Things I'll be looking at:
* Do you require customers to have an Amazon account to use this? (This is the #1 gotcha with Paypal recurring payments.)
* Is it easy to modify a subscription midstream? Can I give customers free months, discounts, etc?
* Administration tools? Administration API? (I want to click Refund on my site, not your site.)
* Can I conveniently work with multiple price points at once?
* Reporting: can you make my bookkeeping/accounting less painful?
* Migration: here's something Paypal has never done right -- suppose you sell the website or, for another reason, need to change what account receives payments. Do you have to cancel all subscriptions?
* Rails integration: can I get out of actually writing and testing as much of this as humanly possible?
Step 2: Subscriber signs in to their Amazon account
Quoting from http://aws.amazon.com/fps/faqs/#What_can_I_do_with_Amazon_FP...
"Use tokens to execute one-time or multiple payments or recurring payments on behalf of customers."
And from http://aws.amazon.com/fps/faqs/#What_payment_methods_does_Am...
"Amazon FPS supports the following payment methods:
- Bank Account debits
- Amazon Payments balance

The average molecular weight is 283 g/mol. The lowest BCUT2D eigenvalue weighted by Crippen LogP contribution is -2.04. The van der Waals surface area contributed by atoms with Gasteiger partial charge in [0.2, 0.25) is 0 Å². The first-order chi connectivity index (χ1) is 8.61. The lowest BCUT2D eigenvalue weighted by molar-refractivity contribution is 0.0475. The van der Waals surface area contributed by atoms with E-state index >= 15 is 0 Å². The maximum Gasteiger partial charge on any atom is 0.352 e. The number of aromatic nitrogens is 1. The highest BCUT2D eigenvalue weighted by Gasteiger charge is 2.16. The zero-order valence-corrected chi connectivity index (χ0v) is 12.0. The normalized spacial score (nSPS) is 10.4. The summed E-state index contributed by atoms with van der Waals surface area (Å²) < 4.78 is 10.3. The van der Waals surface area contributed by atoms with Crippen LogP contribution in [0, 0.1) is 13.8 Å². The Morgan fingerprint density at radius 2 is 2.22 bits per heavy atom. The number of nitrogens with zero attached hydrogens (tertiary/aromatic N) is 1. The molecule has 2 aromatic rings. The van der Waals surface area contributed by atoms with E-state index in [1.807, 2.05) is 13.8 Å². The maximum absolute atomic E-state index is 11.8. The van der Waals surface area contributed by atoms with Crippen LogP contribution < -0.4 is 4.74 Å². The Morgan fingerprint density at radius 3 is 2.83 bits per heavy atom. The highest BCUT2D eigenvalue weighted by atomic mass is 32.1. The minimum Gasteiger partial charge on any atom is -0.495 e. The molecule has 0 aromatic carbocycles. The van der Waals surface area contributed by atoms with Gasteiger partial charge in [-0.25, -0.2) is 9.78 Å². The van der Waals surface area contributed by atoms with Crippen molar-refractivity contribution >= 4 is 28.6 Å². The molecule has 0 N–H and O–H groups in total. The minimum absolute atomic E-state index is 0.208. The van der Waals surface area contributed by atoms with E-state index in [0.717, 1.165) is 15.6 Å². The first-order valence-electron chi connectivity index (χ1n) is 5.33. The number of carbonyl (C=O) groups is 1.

- Credit Cards (Visa, MasterCard, American Express, Discover, Diners Club, and JCB).
It looks like the "Amazon Payments" option is what this Simple Pay subscription is employing, right?
So I'm getting the impression authorize.net is what most people here use for no-account recurring payments?
Looks like it's built on top of FPS:
... which has been available for some time:
Certainly looks like it.
"Administration tools? Administration API? (I want to click Refund on my site, not your site.)"
Curious, why? I'd rather avoid integrating one more API.
Am I lazy enough to spend 15 minutes once to save myself 30 seconds 30 times a year? Oh heck yes I am.
So if Amazon lets customers cancel without you/your support team doing anything, that's valuable. If they let you offer "no questions asked refunds" where the customer can get it themself - that might be valuable. And biggest of all - if you can define an automatic process for dead CC's, that'd be really valuable. If Amazon would check if a CC verified, then automatically try again right away if it didn't, then again the next day and day after, then sent a series of 3 emails - if they offered something like that, that'd be phenomenal. I'm going to doubt they do though...
So their prices - competitive enough. You'll want to make sure you're not held hostage to them once you start using them, which I suspect you are. And does someone need an Amazon account to sign up? Big question there. Depending on what value they add, they might be worth using. But only if they don't hold your customer data hostage if you want to leave as you grow.
This service sounds highly attractive except for the requiring of an Amazon account. Hopefully, that problem can be mitigated somehow. I'd have to have a good hard think.
You can integrate with something like authorize.net which I see mentioned a lot.
But they, in turn, integrate with what are the I guess actual processors:
(note that I have no direct experience here yet)
I guess I have a lot to understand yet, sorry.
(And because I enjoy flailing at equines which have ceased to be, charge money for value.)